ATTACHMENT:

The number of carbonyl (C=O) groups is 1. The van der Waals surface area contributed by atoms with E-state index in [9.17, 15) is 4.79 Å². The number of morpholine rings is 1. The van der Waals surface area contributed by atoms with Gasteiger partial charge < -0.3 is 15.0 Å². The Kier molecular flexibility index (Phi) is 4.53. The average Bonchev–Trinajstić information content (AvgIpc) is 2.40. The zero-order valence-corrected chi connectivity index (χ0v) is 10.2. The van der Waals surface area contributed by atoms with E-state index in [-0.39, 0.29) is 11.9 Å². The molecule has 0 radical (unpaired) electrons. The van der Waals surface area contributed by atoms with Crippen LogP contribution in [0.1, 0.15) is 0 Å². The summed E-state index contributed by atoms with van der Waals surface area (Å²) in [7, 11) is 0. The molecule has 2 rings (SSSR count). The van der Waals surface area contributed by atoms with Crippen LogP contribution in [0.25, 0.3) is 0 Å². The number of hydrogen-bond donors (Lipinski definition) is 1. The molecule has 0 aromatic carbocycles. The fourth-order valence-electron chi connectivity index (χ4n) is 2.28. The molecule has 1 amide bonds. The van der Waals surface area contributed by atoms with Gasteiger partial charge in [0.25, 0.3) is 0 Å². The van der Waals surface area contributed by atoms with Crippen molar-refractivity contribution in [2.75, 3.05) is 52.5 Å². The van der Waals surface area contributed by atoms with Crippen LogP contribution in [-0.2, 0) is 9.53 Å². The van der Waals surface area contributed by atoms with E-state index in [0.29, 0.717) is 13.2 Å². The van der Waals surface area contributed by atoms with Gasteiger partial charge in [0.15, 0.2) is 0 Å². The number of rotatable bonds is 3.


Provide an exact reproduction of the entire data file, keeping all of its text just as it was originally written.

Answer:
The number of carbonyl (C=O) groups is 1. The van der Waals surface area contributed by atoms with E-state index in [9.17, 15) is 4.79 Å². The number of morpholine rings is 1. The van der Waals surface area contributed by atoms with Gasteiger partial charge < -0.3 is 15.0 Å². The Kier molecular flexibility index (Phi) is 4.53. The average Bonchev–Trinajstić information content (AvgIpc) is 2.40. The zero-order valence-corrected chi connectivity index (χ0v) is 10.2. The van der Waals surface area contributed by atoms with E-state index in [-0.39, 0.29) is 11.9 Å². The molecule has 0 radical (unpaired) electrons. The van der Waals surface area contributed by atoms with Crippen LogP contribution in [0.1, 0.15) is 0 Å². The summed E-state index contributed by atoms with van der Waals surface area (Å²) in [7, 11) is 0. The molecule has 2 rings (SSSR count). The van der Waals surface area contributed by atoms with Crippen LogP contribution in [0.25, 0.3) is 0 Å². The number of hydrogen-bond donors (Lipinski definition) is 1. The molecule has 0 aromatic carbocycles. The fourth-order valence-electron chi connectivity index (χ4n) is 2.28. The molecule has 1 amide bonds. The van der Waals surface area contributed by atoms with Gasteiger partial charge in [0.25, 0.3) is 0 Å². The van der Waals surface area contributed by atoms with Crippen molar-refractivity contribution in [2.75, 3.05) is 52.5 Å². The van der Waals surface area contributed by atoms with Crippen LogP contribution in [-0.2, 0) is 9.53 Å². The van der Waals surface area contributed by atoms with E-state index in [0.29, 0.717) is 13.2 Å². The van der Waals surface area contributed by atoms with Gasteiger partial charge in [0.15, 0.2) is 0 Å². The number of rotatable bonds is 3.